Motocicli Audaci builds a Monkey Scrambler…and races it!
The Honda Monkey is one of the most beloved two-wheelers of all time. Legend has it that the original 1960s models were based on a children’s ride at a Japanese theme park, and Monkey sales continued to boom through the 1970s. In 2018, Honda introduced a modern version of the 1960s classic, featuring 12-inch wheels and the bulletproof 125cc single-cylinder engine from the Grom. For 2022, the 125 Monkey has received a new Euro5-compliant engine and five-speed transmission — one extra gear!
While the Monkey may have less than 10 bhp on tap, it’s a undisputed giant killer in the fun department. The folks at Cycle News may have said it best:
“Smiling, Giggling, Mood Elevation, LOL’ing, Thumbs Ups From Strangers, etc. These are the features of the Honda Monkey that are real life. These are the things that matter. And they are all extremely powerful inside this little bike.” —Cycle News
Recently, we heard from our friends at Sardinia’s Motocicli Audaci (MAAN), who’ve been building some really neat customs in collaboration with Honda Italy of late. Their Honda Rebel 500 “MAANboard” recently won Honda Europe’s Custom Rebel competition, and their Honda “MAAN Cub” was one of our most popular features of 2021.
Now they’re back with a 2022 Monkey inspired by the Baja bikes of the yesteryear:
“This is a project by Motocicli Audaci in agreement with Honda Italy to test the off-road peculiarities of the Honda Monkey, which, although it has an aggressive look, is mainly designed for the city.”
To that end, they put the lion’s share of their focus on the suspension, working with their go-to Öhlins whiz, Fabrizio Corda of Power Moto, to replace the OEM rear shocks with a pair of Öhlins tuned to their needs, and Öhlins cartridges in the forks as well.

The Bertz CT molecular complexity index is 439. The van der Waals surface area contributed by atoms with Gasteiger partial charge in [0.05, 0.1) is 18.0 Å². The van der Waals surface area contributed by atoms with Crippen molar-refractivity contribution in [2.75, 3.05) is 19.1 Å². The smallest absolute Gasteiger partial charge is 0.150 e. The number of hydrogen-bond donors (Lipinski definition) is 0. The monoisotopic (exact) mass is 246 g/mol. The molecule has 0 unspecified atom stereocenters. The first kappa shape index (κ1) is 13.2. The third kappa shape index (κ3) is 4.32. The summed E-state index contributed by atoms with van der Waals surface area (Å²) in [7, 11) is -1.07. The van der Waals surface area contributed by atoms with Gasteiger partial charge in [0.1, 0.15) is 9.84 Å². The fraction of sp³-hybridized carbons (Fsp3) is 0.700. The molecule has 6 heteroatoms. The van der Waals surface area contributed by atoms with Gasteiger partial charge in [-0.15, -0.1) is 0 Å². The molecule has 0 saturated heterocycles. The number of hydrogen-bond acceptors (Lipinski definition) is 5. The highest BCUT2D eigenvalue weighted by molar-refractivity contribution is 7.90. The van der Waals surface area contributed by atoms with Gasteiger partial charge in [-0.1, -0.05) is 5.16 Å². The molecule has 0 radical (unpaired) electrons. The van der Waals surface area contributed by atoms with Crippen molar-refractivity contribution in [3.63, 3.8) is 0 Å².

“The same Andreani-Öhlins technician who looks after all our bikes performed the tests and calibrations on our instructions: you can’t change a winning team!”
They then worked with their friends at SC Project to craft a full high-mount exhaust system, tuning it for better power delivery — and it looks trick, too! Other highlights include the knobby off-road tires, engine guard, wider and taller handlebar, ABS / safety sensor bypass, and a narrower and taller seat that can be squeezed between the rider’s knees while riding standing up, as most off-roading is done.
If you thought all of this work was simply an aesthetic exercise, you’d be wrong. The MAAN crew has put their “MAANkey” to the test in the Italian Scrambler championship, where MAAN co-founder Nicola Manca (@miciogattillo) placed 2nd in the Scrambler Light category.
The following week, rider Adelio Lorenzin took part in the Swank Rally, placing 47th out of more than 130 riders riding full-size bikes over 1200 km of off-road riding!
“What made us especially proud was seeing the faces of everyone once we showed up on the grid with the MAANkey when everyone had specialised factory rally bikes. Then to see their faces when they found us in the parc ferme at the end of the stage, incredulous, is as satisfying as we could have asked for.”
Below, we talk to MAAN’s Nicola Manca for the full story on the build. Photo credits go out to Andrea Caredda (@andrews_diary) for the stills, and Bearoll for the action shots.
Honda Monkey Scrambler: Builder Interview
• What’s the make, model, and year of the donor bike?
The original motorbike is a Honda Monkey 125, m.y. 2022, with new engine and 5-speed gearbox.
• Why was this bike built?
This is a project by Motocicli Audaci in agreement with Honda Italy to test the off-road peculiarities of the Honda Monkey, which, although it has an aggressive look, is mainly designed for the city.